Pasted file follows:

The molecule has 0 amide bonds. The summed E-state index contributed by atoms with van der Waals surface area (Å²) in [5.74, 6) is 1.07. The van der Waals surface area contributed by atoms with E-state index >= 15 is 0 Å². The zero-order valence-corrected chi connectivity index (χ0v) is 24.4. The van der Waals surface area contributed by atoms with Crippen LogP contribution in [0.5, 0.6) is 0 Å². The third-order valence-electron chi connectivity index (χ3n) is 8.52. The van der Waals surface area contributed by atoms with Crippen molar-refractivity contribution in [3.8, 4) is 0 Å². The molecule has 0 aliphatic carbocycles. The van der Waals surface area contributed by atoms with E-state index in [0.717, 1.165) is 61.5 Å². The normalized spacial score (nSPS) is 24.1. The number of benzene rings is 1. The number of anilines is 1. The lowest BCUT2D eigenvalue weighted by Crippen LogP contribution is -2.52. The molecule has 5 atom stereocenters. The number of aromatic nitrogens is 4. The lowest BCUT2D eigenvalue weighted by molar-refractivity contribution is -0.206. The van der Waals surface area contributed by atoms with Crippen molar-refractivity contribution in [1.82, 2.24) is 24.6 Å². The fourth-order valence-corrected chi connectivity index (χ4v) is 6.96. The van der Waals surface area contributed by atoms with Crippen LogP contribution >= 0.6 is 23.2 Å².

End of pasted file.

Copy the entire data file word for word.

The molecule has 0 amide bonds. The summed E-state index contributed by atoms with van der Waals surface area (Å²) in [5.74, 6) is 1.07. The van der Waals surface area contributed by atoms with E-state index >= 15 is 0 Å². The zero-order valence-corrected chi connectivity index (χ0v) is 24.4. The van der Waals surface area contributed by atoms with Crippen LogP contribution in [0.5, 0.6) is 0 Å². The third-order valence-electron chi connectivity index (χ3n) is 8.52. The van der Waals surface area contributed by atoms with Crippen molar-refractivity contribution in [3.8, 4) is 0 Å². The molecule has 0 aliphatic carbocycles. The van der Waals surface area contributed by atoms with E-state index in [0.717, 1.165) is 61.5 Å². The normalized spacial score (nSPS) is 24.1. The number of benzene rings is 1. The number of anilines is 1. The lowest BCUT2D eigenvalue weighted by Crippen LogP contribution is -2.52. The molecule has 5 atom stereocenters. The number of aromatic nitrogens is 4. The lowest BCUT2D eigenvalue weighted by molar-refractivity contribution is -0.206. The van der Waals surface area contributed by atoms with Crippen molar-refractivity contribution in [1.82, 2.24) is 24.6 Å². The fourth-order valence-corrected chi connectivity index (χ4v) is 6.96. The van der Waals surface area contributed by atoms with Crippen LogP contribution >= 0.6 is 23.2 Å².